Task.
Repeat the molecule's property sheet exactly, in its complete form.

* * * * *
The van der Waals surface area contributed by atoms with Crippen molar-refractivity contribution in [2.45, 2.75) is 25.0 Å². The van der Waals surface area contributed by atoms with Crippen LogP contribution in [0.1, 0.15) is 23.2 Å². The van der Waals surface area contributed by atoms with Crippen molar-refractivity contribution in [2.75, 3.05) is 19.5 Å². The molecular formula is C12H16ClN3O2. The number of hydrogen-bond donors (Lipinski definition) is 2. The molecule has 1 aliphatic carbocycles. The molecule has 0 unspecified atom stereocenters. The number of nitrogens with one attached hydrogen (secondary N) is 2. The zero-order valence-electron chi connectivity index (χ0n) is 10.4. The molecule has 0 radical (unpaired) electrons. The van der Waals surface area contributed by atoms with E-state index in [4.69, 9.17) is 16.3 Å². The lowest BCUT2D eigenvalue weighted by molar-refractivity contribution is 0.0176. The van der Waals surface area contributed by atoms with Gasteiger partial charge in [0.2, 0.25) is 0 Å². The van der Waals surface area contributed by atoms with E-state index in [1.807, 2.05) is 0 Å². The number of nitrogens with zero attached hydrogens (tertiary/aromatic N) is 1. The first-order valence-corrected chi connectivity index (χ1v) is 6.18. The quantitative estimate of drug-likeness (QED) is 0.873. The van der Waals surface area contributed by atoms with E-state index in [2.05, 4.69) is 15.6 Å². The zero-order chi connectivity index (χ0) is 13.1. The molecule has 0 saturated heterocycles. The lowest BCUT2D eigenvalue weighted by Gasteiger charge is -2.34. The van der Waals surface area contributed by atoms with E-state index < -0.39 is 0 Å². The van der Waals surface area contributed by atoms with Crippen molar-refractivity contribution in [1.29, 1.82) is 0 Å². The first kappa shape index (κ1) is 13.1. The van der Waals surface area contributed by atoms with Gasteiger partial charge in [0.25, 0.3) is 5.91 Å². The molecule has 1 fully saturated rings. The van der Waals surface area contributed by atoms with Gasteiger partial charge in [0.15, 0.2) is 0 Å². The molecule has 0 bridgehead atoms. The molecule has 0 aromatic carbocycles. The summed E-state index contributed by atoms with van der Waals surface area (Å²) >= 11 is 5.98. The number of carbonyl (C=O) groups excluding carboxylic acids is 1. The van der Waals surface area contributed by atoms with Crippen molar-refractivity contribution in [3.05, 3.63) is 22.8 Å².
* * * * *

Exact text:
The van der Waals surface area contributed by atoms with Crippen molar-refractivity contribution in [2.45, 2.75) is 25.0 Å². The van der Waals surface area contributed by atoms with Crippen LogP contribution in [0.1, 0.15) is 23.2 Å². The van der Waals surface area contributed by atoms with Crippen molar-refractivity contribution in [2.75, 3.05) is 19.5 Å². The molecular formula is C12H16ClN3O2. The number of hydrogen-bond donors (Lipinski definition) is 2. The molecule has 1 aliphatic carbocycles. The molecule has 0 unspecified atom stereocenters. The number of nitrogens with one attached hydrogen (secondary N) is 2. The zero-order valence-electron chi connectivity index (χ0n) is 10.4. The molecule has 0 radical (unpaired) electrons. The van der Waals surface area contributed by atoms with E-state index in [4.69, 9.17) is 16.3 Å². The lowest BCUT2D eigenvalue weighted by molar-refractivity contribution is 0.0176. The van der Waals surface area contributed by atoms with Gasteiger partial charge in [0.2, 0.25) is 0 Å². The van der Waals surface area contributed by atoms with E-state index in [1.807, 2.05) is 0 Å². The number of nitrogens with zero attached hydrogens (tertiary/aromatic N) is 1. The first-order valence-corrected chi connectivity index (χ1v) is 6.18. The quantitative estimate of drug-likeness (QED) is 0.873. The van der Waals surface area contributed by atoms with E-state index in [2.05, 4.69) is 15.6 Å². The zero-order chi connectivity index (χ0) is 13.1. The molecule has 0 saturated heterocycles. The lowest BCUT2D eigenvalue weighted by Gasteiger charge is -2.34. The van der Waals surface area contributed by atoms with E-state index < -0.39 is 0 Å². The van der Waals surface area contributed by atoms with Crippen molar-refractivity contribution in [1.29, 1.82) is 0 Å². The first kappa shape index (κ1) is 13.1. The van der Waals surface area contributed by atoms with Gasteiger partial charge in [0.25, 0.3) is 5.91 Å². The molecule has 1 fully saturated rings. The van der Waals surface area contributed by atoms with Gasteiger partial charge in [0.15, 0.2) is 0 Å². The molecule has 0 bridgehead atoms. The molecule has 0 aromatic carbocycles. The summed E-state index contributed by atoms with van der Waals surface area (Å²) >= 11 is 5.98. The number of carbonyl (C=O) groups excluding carboxylic acids is 1. The van der Waals surface area contributed by atoms with Crippen molar-refractivity contribution in [3.05, 3.63) is 22.8 Å².